Quarterly report pursuant to Section 13 or 15(d)

Summary of Significant Accounting Policies (Policies)

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Summary of Significant Accounting Policies (Policies)
3 Months Ended
Mar. 31, 2014
Summary of Significant Accounting Policies  
Basis of Presentation

(a)         Basis of Presentation

 

These consolidated financial statements have been prepared pursuant to the rules and regulations of the SEC applicable to interim financial information and should be read in the context of the December 31, 2013 consolidated financial statements and notes thereto for a more complete understanding of the Company’s operations, financial position, and accounting policies. The December 31, 2013 consolidated financial statements have been filed with the SEC in the Company’s Annual Report on Form 10-K for the year ended December 31, 2013.

 

The accompanying unaudited consolidated financial statements of the Company have been prepared in accordance with accounting principles generally accepted in the United States (“GAAP”) for interim financial information, and, accordingly, do not include all of the information and footnotes required by GAAP for complete consolidated financial statements. In the opinion of management, the accompanying unaudited consolidated financial statements include all adjustments (consisting of normal and recurring accruals) considered necessary to present fairly the Company’s financial position as of March 31, 2014, and the results of its operations for the three months ended March 31, 2013 and 2014, and its cash flows for the three months ended March 31, 2013 and 2014. The Company has no items of other comprehensive income or loss; therefore, our net loss is identical to our comprehensive loss. All significant intercompany accounts and transactions have been eliminated. Operating results for the period ended March 31, 2014 are not necessarily indicative of the results that may be expected for the full year because of the impact of fluctuations in prices received for natural gas and oil, natural production declines, the uncertainty of exploration and development drilling results, and other factors.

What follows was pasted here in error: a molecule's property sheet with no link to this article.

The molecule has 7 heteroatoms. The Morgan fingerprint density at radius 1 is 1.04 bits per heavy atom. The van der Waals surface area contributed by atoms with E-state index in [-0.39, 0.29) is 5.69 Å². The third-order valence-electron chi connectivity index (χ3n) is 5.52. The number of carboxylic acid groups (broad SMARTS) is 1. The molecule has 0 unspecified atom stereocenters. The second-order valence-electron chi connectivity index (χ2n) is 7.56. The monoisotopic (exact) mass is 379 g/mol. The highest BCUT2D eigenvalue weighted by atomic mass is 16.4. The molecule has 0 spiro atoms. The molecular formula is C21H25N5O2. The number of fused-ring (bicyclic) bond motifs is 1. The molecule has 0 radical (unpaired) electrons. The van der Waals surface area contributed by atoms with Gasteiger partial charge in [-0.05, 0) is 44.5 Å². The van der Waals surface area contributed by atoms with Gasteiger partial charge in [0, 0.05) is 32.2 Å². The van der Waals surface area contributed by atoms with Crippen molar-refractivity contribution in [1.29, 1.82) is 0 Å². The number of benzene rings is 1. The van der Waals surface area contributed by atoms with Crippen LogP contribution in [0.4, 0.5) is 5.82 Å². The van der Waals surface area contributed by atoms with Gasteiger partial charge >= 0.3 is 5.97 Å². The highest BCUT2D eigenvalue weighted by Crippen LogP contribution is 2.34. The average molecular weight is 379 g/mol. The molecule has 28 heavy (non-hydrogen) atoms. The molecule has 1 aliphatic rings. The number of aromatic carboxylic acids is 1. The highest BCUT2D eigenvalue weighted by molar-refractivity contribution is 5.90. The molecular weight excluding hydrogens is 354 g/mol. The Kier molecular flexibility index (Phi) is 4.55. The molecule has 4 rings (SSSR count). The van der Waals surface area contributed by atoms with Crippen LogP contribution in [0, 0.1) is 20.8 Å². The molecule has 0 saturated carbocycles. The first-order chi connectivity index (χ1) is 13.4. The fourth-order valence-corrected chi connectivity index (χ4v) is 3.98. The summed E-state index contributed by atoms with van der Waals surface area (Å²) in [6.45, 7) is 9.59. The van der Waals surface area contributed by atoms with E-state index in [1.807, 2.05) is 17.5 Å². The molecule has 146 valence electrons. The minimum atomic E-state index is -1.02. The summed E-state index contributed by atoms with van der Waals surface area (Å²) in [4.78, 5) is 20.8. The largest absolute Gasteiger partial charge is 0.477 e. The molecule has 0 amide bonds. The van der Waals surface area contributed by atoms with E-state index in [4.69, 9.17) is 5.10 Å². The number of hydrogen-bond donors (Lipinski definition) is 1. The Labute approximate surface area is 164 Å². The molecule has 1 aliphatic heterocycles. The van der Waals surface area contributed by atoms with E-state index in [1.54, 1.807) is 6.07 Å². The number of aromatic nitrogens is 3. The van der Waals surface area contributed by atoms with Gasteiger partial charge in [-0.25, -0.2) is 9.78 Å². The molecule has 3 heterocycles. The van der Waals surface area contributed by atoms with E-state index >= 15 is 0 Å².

The Company’s exploration and production activities are accounted for under the successful efforts method.

 

As of the date these financial statements were filed with the SEC, the Company completed its evaluation of potential subsequent events for disclosure and no items requiring disclosure were identified, except as described in note 11.